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If A Heart Could Think – Robert Forster’s “Songs To Play”

Robert Forster
Songs To Play
Tapete Records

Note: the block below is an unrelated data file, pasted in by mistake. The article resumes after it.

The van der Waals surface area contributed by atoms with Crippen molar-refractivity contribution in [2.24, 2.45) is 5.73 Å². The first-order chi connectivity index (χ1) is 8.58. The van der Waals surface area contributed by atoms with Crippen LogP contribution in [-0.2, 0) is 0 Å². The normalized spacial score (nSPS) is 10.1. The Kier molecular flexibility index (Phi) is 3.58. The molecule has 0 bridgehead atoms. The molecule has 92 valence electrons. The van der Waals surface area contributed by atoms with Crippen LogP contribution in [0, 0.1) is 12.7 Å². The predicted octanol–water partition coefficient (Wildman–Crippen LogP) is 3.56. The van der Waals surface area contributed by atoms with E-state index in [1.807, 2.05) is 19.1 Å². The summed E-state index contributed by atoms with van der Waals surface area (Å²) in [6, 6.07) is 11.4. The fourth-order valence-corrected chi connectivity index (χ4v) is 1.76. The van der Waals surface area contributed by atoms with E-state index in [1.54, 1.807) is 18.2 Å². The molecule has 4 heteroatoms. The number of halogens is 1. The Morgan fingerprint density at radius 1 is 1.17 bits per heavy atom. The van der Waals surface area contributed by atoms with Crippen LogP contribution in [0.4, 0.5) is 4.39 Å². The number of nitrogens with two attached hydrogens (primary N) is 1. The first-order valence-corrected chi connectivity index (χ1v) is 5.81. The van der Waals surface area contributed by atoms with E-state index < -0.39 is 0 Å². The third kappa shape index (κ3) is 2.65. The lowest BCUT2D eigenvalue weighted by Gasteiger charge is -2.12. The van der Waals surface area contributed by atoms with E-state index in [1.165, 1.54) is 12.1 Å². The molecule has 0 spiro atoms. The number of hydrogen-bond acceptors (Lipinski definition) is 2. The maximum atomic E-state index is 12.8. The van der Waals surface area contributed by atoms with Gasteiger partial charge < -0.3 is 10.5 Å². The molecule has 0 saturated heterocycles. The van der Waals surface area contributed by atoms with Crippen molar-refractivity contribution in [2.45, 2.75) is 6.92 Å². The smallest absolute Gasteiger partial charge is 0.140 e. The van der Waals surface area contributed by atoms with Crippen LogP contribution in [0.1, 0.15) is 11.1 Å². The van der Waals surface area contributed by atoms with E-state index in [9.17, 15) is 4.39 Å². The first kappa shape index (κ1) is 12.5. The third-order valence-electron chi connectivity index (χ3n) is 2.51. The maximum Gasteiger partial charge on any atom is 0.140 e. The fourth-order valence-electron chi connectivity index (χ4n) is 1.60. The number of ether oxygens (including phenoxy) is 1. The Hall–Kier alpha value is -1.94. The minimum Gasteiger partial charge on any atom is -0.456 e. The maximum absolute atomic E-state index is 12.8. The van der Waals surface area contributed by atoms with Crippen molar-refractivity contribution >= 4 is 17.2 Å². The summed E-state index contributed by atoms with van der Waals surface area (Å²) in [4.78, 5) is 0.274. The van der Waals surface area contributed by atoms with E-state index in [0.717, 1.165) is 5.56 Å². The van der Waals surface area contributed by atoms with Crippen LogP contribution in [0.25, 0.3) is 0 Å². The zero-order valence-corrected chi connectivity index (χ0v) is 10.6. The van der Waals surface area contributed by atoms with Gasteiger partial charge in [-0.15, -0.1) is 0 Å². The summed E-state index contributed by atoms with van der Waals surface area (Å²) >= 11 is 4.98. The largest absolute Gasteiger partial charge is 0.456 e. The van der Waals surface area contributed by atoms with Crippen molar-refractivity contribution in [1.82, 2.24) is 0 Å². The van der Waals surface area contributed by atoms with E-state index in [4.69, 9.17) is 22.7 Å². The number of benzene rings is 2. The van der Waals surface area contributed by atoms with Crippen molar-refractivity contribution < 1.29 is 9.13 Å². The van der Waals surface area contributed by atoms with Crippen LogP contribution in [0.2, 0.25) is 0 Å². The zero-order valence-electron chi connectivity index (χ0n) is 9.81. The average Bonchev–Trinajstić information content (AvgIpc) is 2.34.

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You can never be sure, exactly, why it happens with a select handful of artists, you just know it does because it always has. And because you’re not sure why you can’t know when it’s going to happen (or how often) but of course that’s part of the thrill, isn’t it? For me, on Robert Forster’s unassumingly-titled new album Songs To Play, it happens the first time a half measure into the second track “Let Me Imagine You” as, beneath the dry chime of an electric and the high clean pick of an acoustic a bass sounds, two tender plummy strokes that somehow glow with an instantly recognizable comfort and just like that a shiver runs up my back. It’s almost always such a reassuring voice, the bass, but never more so than on the records this man’s been a part of. I’d never realized this before but that one moment of quiet, unforced awe (or ‘ahh,’ if you like) opened up that understanding with the force of an epiphany. Unlocking the ‘why’ of that, what aesthetic mechanics are at work, is undoubtedly a fool’s errand – one might as easily try sculpting water as get to the nubbin of the creative process and one’s reaction to it – but forced to guess I’d offer that the bass’s tone and placement in a Robert Forster song, be it the Go-Betweens or solo, mirrors not only the warmth and familiarity that innately inhabits the man’s work but as well an intimate legacy, the kind that has the power to attach itself to each listener personally. Whatever constitutes the route from the ephemeral reaches of craft to the emotional core of human experience, this guy knows that path by heart, knows its every comic ironic twist, which makes sense, I suppose, since he’s walked it for nearly four decades now.